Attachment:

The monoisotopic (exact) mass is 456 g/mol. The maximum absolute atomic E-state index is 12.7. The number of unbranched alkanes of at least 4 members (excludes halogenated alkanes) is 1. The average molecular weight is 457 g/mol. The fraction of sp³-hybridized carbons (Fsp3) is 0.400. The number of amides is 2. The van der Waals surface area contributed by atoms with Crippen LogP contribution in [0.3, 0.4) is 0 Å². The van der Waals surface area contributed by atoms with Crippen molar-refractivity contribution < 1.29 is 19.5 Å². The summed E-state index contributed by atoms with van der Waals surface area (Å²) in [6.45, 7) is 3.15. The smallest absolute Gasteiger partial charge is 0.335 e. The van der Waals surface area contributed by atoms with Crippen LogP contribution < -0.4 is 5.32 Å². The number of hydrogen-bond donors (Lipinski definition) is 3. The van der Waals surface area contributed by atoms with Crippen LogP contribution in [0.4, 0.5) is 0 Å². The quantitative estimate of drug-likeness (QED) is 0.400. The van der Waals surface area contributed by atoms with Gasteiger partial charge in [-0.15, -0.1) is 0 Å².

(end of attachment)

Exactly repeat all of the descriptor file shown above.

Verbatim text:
The monoisotopic (exact) mass is 456 g/mol. The maximum absolute atomic E-state index is 12.7. The number of unbranched alkanes of at least 4 members (excludes halogenated alkanes) is 1. The average molecular weight is 457 g/mol. The fraction of sp³-hybridized carbons (Fsp3) is 0.400. The number of amides is 2. The van der Waals surface area contributed by atoms with Crippen LogP contribution in [0.3, 0.4) is 0 Å². The van der Waals surface area contributed by atoms with Crippen molar-refractivity contribution < 1.29 is 19.5 Å². The summed E-state index contributed by atoms with van der Waals surface area (Å²) in [6.45, 7) is 3.15. The smallest absolute Gasteiger partial charge is 0.335 e. The van der Waals surface area contributed by atoms with Crippen LogP contribution < -0.4 is 5.32 Å². The number of hydrogen-bond donors (Lipinski definition) is 3. The van der Waals surface area contributed by atoms with Crippen LogP contribution in [0.4, 0.5) is 0 Å². The quantitative estimate of drug-likeness (QED) is 0.400. The van der Waals surface area contributed by atoms with Gasteiger partial charge in [-0.15, -0.1) is 0 Å².